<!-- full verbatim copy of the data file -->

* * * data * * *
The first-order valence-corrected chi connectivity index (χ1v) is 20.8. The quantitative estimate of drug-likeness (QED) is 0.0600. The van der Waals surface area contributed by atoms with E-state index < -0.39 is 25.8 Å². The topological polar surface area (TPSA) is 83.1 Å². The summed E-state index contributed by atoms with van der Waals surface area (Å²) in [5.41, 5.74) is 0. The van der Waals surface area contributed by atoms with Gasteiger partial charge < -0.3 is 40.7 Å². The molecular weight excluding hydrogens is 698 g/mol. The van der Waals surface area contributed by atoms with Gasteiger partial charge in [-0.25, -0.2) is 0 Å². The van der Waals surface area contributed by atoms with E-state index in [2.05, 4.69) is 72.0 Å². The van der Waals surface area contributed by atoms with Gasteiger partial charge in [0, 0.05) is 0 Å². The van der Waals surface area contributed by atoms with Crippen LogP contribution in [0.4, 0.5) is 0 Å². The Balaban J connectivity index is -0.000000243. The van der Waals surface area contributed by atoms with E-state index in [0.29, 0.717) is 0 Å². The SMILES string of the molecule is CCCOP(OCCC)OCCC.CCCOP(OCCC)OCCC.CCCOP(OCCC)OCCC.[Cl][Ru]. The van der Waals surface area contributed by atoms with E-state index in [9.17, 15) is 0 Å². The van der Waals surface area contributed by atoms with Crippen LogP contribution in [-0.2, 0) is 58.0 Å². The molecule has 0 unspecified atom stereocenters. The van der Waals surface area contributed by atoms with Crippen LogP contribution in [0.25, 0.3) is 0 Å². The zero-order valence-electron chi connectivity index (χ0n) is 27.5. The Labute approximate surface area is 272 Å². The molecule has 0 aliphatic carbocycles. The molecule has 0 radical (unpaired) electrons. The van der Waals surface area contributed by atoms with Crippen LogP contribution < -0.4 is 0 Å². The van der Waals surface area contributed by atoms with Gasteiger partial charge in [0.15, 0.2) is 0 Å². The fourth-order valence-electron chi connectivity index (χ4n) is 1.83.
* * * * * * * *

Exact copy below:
The first-order valence-corrected chi connectivity index (χ1v) is 20.8. The quantitative estimate of drug-likeness (QED) is 0.0600. The van der Waals surface area contributed by atoms with E-state index < -0.39 is 25.8 Å². The topological polar surface area (TPSA) is 83.1 Å². The summed E-state index contributed by atoms with van der Waals surface area (Å²) in [5.41, 5.74) is 0. The van der Waals surface area contributed by atoms with Gasteiger partial charge < -0.3 is 40.7 Å². The molecular weight excluding hydrogens is 698 g/mol. The van der Waals surface area contributed by atoms with Gasteiger partial charge in [-0.25, -0.2) is 0 Å². The van der Waals surface area contributed by atoms with E-state index in [2.05, 4.69) is 72.0 Å². The van der Waals surface area contributed by atoms with Gasteiger partial charge in [0, 0.05) is 0 Å². The van der Waals surface area contributed by atoms with Crippen LogP contribution in [0.4, 0.5) is 0 Å². The Balaban J connectivity index is -0.000000243. The van der Waals surface area contributed by atoms with E-state index in [0.29, 0.717) is 0 Å². The SMILES string of the molecule is CCCOP(OCCC)OCCC.CCCOP(OCCC)OCCC.CCCOP(OCCC)OCCC.[Cl][Ru]. The van der Waals surface area contributed by atoms with E-state index in [9.17, 15) is 0 Å². The van der Waals surface area contributed by atoms with Crippen LogP contribution in [-0.2, 0) is 58.0 Å². The molecule has 0 unspecified atom stereocenters. The van der Waals surface area contributed by atoms with Crippen LogP contribution in [0.25, 0.3) is 0 Å². The zero-order valence-electron chi connectivity index (χ0n) is 27.5. The Labute approximate surface area is 272 Å². The molecule has 0 aliphatic carbocycles. The molecule has 0 radical (unpaired) electrons. The van der Waals surface area contributed by atoms with Crippen LogP contribution < -0.4 is 0 Å². The van der Waals surface area contributed by atoms with Gasteiger partial charge in [0.15, 0.2) is 0 Å². The fourth-order valence-electron chi connectivity index (χ4n) is 1.83.